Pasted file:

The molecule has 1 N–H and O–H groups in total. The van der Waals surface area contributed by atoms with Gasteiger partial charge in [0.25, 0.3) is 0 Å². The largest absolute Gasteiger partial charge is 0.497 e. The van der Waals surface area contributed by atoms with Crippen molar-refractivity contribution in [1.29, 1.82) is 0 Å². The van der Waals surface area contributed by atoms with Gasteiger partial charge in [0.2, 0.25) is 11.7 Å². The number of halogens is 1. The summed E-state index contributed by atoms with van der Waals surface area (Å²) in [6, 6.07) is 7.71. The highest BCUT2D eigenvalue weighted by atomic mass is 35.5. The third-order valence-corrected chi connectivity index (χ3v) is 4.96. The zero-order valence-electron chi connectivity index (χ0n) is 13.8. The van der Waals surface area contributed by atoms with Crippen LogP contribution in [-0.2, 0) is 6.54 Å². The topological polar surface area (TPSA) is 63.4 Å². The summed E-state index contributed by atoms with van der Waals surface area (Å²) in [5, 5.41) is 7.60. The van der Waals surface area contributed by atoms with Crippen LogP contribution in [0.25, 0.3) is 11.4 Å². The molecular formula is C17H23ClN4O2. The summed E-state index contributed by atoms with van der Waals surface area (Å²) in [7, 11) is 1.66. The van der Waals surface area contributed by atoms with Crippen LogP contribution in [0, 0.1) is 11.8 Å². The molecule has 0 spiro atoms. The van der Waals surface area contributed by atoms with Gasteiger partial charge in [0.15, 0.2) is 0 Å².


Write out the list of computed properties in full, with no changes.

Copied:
The molecule has 1 N–H and O–H groups in total. The van der Waals surface area contributed by atoms with Gasteiger partial charge in [0.25, 0.3) is 0 Å². The largest absolute Gasteiger partial charge is 0.497 e. The van der Waals surface area contributed by atoms with Crippen molar-refractivity contribution in [1.29, 1.82) is 0 Å². The van der Waals surface area contributed by atoms with Gasteiger partial charge in [0.2, 0.25) is 11.7 Å². The number of halogens is 1. The summed E-state index contributed by atoms with van der Waals surface area (Å²) in [6, 6.07) is 7.71. The highest BCUT2D eigenvalue weighted by atomic mass is 35.5. The third-order valence-corrected chi connectivity index (χ3v) is 4.96. The zero-order valence-electron chi connectivity index (χ0n) is 13.8. The van der Waals surface area contributed by atoms with Crippen LogP contribution in [-0.2, 0) is 6.54 Å². The topological polar surface area (TPSA) is 63.4 Å². The summed E-state index contributed by atoms with van der Waals surface area (Å²) in [5, 5.41) is 7.60. The van der Waals surface area contributed by atoms with Crippen LogP contribution in [0.25, 0.3) is 11.4 Å². The molecular formula is C17H23ClN4O2. The summed E-state index contributed by atoms with van der Waals surface area (Å²) in [7, 11) is 1.66. The van der Waals surface area contributed by atoms with Crippen LogP contribution in [0, 0.1) is 11.8 Å². The molecule has 0 spiro atoms. The van der Waals surface area contributed by atoms with Gasteiger partial charge in [0.15, 0.2) is 0 Å².